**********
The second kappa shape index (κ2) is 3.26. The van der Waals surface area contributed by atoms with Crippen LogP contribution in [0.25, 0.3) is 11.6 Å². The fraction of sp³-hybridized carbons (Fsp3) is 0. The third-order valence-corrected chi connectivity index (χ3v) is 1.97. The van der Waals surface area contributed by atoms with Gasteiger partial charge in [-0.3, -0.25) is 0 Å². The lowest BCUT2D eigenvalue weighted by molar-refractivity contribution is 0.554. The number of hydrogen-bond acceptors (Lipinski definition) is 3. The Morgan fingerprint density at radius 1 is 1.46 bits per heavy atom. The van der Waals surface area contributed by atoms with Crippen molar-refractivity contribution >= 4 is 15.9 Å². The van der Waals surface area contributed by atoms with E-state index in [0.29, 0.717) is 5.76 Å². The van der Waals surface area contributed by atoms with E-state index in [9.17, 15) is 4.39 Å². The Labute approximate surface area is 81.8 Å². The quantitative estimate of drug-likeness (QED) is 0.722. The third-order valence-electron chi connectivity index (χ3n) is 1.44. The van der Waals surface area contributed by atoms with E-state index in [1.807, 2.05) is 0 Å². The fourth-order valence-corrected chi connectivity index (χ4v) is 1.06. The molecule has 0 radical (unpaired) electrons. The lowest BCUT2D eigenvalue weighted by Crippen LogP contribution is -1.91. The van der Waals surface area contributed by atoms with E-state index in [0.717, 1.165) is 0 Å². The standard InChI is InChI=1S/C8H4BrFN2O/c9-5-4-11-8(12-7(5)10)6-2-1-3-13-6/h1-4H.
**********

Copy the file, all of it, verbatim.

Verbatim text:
The second kappa shape index (κ2) is 3.26. The van der Waals surface area contributed by atoms with Crippen LogP contribution in [0.25, 0.3) is 11.6 Å². The fraction of sp³-hybridized carbons (Fsp3) is 0. The third-order valence-corrected chi connectivity index (χ3v) is 1.97. The van der Waals surface area contributed by atoms with Gasteiger partial charge in [-0.3, -0.25) is 0 Å². The lowest BCUT2D eigenvalue weighted by molar-refractivity contribution is 0.554. The number of hydrogen-bond acceptors (Lipinski definition) is 3. The Morgan fingerprint density at radius 1 is 1.46 bits per heavy atom. The van der Waals surface area contributed by atoms with Crippen molar-refractivity contribution >= 4 is 15.9 Å². The van der Waals surface area contributed by atoms with E-state index in [0.29, 0.717) is 5.76 Å². The van der Waals surface area contributed by atoms with E-state index in [9.17, 15) is 4.39 Å². The Labute approximate surface area is 81.8 Å². The quantitative estimate of drug-likeness (QED) is 0.722. The third-order valence-electron chi connectivity index (χ3n) is 1.44. The van der Waals surface area contributed by atoms with E-state index in [1.807, 2.05) is 0 Å². The fourth-order valence-corrected chi connectivity index (χ4v) is 1.06. The molecule has 0 radical (unpaired) electrons. The lowest BCUT2D eigenvalue weighted by Crippen LogP contribution is -1.91. The van der Waals surface area contributed by atoms with E-state index in [0.717, 1.165) is 0 Å². The standard InChI is InChI=1S/C8H4BrFN2O/c9-5-4-11-8(12-7(5)10)6-2-1-3-13-6/h1-4H.